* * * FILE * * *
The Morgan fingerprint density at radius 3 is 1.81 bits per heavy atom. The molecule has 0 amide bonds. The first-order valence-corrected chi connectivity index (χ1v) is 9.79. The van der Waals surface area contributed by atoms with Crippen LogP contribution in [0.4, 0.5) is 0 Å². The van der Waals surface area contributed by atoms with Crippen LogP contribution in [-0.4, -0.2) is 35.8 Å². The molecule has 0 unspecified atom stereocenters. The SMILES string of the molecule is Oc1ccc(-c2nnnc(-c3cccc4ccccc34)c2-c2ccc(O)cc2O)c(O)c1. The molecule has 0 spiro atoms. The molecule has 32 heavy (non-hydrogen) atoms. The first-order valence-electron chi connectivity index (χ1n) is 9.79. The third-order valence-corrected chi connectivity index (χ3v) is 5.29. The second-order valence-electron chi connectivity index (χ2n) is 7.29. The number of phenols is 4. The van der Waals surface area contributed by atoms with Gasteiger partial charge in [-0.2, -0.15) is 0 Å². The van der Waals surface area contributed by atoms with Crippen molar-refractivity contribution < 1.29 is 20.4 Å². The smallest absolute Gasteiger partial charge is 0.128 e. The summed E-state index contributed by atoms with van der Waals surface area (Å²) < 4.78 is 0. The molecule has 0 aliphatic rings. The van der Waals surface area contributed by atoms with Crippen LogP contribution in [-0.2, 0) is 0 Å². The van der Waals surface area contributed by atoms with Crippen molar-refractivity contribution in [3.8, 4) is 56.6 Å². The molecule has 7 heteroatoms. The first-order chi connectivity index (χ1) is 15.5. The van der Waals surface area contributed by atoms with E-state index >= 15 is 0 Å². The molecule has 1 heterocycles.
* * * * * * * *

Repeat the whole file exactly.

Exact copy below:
The Morgan fingerprint density at radius 3 is 1.81 bits per heavy atom. The molecule has 0 amide bonds. The first-order valence-corrected chi connectivity index (χ1v) is 9.79. The van der Waals surface area contributed by atoms with Crippen LogP contribution in [0.4, 0.5) is 0 Å². The van der Waals surface area contributed by atoms with Crippen LogP contribution in [-0.4, -0.2) is 35.8 Å². The molecule has 0 unspecified atom stereocenters. The SMILES string of the molecule is Oc1ccc(-c2nnnc(-c3cccc4ccccc34)c2-c2ccc(O)cc2O)c(O)c1. The molecule has 0 spiro atoms. The molecule has 32 heavy (non-hydrogen) atoms. The first-order valence-electron chi connectivity index (χ1n) is 9.79. The third-order valence-corrected chi connectivity index (χ3v) is 5.29. The second-order valence-electron chi connectivity index (χ2n) is 7.29. The number of phenols is 4. The van der Waals surface area contributed by atoms with Gasteiger partial charge in [-0.2, -0.15) is 0 Å². The van der Waals surface area contributed by atoms with Crippen molar-refractivity contribution < 1.29 is 20.4 Å². The smallest absolute Gasteiger partial charge is 0.128 e. The summed E-state index contributed by atoms with van der Waals surface area (Å²) < 4.78 is 0. The molecule has 0 aliphatic rings. The van der Waals surface area contributed by atoms with Crippen LogP contribution in [-0.2, 0) is 0 Å². The van der Waals surface area contributed by atoms with Crippen molar-refractivity contribution in [3.8, 4) is 56.6 Å². The molecule has 7 heteroatoms. The first-order chi connectivity index (χ1) is 15.5. The van der Waals surface area contributed by atoms with E-state index >= 15 is 0 Å². The molecule has 1 heterocycles.